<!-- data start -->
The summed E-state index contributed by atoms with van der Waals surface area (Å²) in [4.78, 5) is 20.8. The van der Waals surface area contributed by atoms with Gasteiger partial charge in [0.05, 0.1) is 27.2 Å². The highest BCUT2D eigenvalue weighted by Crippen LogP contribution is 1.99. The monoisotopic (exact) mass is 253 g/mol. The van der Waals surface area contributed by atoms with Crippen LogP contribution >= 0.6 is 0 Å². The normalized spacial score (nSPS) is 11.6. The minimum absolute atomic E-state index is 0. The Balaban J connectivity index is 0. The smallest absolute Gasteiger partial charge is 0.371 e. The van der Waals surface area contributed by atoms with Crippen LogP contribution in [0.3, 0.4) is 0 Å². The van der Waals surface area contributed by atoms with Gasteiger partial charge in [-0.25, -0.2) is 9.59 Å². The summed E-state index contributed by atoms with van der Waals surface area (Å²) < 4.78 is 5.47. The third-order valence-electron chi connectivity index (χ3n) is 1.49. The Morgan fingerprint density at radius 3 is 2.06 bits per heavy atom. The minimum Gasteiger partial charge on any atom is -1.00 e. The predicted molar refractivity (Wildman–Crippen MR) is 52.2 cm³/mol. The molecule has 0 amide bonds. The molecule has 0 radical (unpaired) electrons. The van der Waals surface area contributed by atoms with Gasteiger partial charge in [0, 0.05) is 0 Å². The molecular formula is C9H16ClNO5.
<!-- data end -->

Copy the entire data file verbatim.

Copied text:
The summed E-state index contributed by atoms with van der Waals surface area (Å²) in [4.78, 5) is 20.8. The van der Waals surface area contributed by atoms with Gasteiger partial charge in [0.05, 0.1) is 27.2 Å². The highest BCUT2D eigenvalue weighted by Crippen LogP contribution is 1.99. The monoisotopic (exact) mass is 253 g/mol. The van der Waals surface area contributed by atoms with Crippen LogP contribution >= 0.6 is 0 Å². The normalized spacial score (nSPS) is 11.6. The minimum absolute atomic E-state index is 0. The Balaban J connectivity index is 0. The smallest absolute Gasteiger partial charge is 0.371 e. The van der Waals surface area contributed by atoms with Crippen LogP contribution in [0.3, 0.4) is 0 Å². The van der Waals surface area contributed by atoms with Gasteiger partial charge in [-0.25, -0.2) is 9.59 Å². The summed E-state index contributed by atoms with van der Waals surface area (Å²) < 4.78 is 5.47. The third-order valence-electron chi connectivity index (χ3n) is 1.49. The Morgan fingerprint density at radius 3 is 2.06 bits per heavy atom. The minimum Gasteiger partial charge on any atom is -1.00 e. The predicted molar refractivity (Wildman–Crippen MR) is 52.2 cm³/mol. The molecule has 0 amide bonds. The molecule has 0 radical (unpaired) electrons. The van der Waals surface area contributed by atoms with Gasteiger partial charge in [0, 0.05) is 0 Å². The molecular formula is C9H16ClNO5.